What is the Strategic Sales Simulation?

The simulation builds upon a buyer identification process and extends this to the ability to influence and change buyer options. It is complementary to many established sales methodologies and provides a realistic setting in which to practice using these methods.

The simulation has been designed to be run either in the classroom or online, and can be delivered via the internet or installed locally. Networking tools enable teams to communicate from within the simulation with a facilitator or other teams, regardless of physical location.

The simulation is typically run by small team and its use provides an engaging, but demanding team-building experience. Teaching materials are available, including example presentations, tools and frameworks.

Simulation in Practice

Working as a team, participants play the role of Sam Barnard, in the London office of professional services firm, the Woods Green Group. Sam’s boss, Philip Andersen, has received a phone call from the Strategy Director of media company, Shaw Entertainment, asking if Woods Greens would like to propose for some consulting work. Woods Green has not previously worked for Shaw so Philip has only limited knowledge of the key players there. Philip asks Sam to take the lead in forming the proposal team, getting to know the client and ultimately winning the opportunity.

Through the initial client contact provided, participants must discover further information about the client and its business issues, and about key personnel within the client and their decision making roles in the buying process. Participants can engage with the client through meetings, phone calls, email and by organizing various business and social events. Participants develop a proposal and build a relationship with the client. If successful with the proposal, participants also learn whether they have succeeded in building the basis for sustainable long-term relationship with their client.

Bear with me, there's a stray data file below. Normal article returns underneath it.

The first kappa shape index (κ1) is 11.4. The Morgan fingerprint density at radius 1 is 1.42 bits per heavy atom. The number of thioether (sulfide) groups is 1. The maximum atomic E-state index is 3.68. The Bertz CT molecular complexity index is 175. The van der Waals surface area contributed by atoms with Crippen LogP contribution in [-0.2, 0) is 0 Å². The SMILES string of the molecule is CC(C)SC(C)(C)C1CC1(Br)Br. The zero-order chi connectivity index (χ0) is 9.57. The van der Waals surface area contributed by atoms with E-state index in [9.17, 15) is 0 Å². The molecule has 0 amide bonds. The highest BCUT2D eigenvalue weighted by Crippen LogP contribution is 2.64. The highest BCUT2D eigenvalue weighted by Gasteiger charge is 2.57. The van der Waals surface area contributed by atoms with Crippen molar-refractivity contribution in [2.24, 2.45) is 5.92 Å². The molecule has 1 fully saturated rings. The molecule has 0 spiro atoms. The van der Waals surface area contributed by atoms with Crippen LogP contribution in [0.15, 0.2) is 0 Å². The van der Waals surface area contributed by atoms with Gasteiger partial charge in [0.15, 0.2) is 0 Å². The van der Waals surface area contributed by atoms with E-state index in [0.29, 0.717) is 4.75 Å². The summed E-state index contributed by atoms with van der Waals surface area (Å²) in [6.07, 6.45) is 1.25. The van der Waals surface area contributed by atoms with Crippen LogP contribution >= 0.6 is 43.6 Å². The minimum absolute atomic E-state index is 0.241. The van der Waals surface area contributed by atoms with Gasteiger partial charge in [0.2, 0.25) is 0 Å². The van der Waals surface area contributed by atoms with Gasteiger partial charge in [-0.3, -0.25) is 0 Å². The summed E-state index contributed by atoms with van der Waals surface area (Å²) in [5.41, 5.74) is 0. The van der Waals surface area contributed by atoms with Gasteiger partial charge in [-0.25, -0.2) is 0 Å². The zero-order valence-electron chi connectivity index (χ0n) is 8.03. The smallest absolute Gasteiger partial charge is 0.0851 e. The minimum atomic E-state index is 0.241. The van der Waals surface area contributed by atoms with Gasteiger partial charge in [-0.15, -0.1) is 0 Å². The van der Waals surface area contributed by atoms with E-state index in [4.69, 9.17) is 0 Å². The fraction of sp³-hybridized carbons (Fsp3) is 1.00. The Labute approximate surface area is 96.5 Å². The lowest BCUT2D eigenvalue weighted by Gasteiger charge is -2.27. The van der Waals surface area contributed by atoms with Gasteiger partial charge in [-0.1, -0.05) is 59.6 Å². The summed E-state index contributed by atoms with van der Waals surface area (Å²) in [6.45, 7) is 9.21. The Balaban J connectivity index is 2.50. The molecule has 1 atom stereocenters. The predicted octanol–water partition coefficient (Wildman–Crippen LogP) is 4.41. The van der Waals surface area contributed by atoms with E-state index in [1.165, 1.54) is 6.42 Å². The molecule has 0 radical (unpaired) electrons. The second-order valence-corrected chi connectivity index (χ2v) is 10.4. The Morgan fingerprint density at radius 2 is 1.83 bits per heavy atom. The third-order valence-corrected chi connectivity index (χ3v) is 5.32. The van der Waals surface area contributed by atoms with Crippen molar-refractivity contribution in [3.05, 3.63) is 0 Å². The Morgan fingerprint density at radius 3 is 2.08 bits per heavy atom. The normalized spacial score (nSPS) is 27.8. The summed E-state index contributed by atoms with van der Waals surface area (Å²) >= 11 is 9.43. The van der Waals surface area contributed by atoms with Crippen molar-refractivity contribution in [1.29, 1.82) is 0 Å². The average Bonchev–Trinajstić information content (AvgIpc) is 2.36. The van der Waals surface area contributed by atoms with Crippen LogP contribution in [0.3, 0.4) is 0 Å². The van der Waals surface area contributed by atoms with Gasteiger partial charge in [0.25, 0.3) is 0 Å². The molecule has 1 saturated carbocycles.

Strategic Sales Simulation Learning Outcomes

  • SALES APPROACH AND PROCESS. Gather information, balance communication, and use time wisely;
  • CLIENT PURCHASE DECISION MAKING. Identify key client individuals, their roles, influence and understand the decision making process;
  • UNDERSTANDING THE CLIENT. Discover and build upon client needs and the range of rational and non rational factors that drive each buyer’s attitude;
  • COMMUNICATION. Appreciate that need for a communication plan, asking questions and listening, not making assumptions;
  • MAKING THE SALE. Manage the sales cycle;
  • MAKING THE SALE INTERNALLY. Manage internal expectations and understand internal costs and consequences; and
  • MOVING FROM TRANSACTION TO PARTNERSHIP. Build a broader, sustainable client relationship.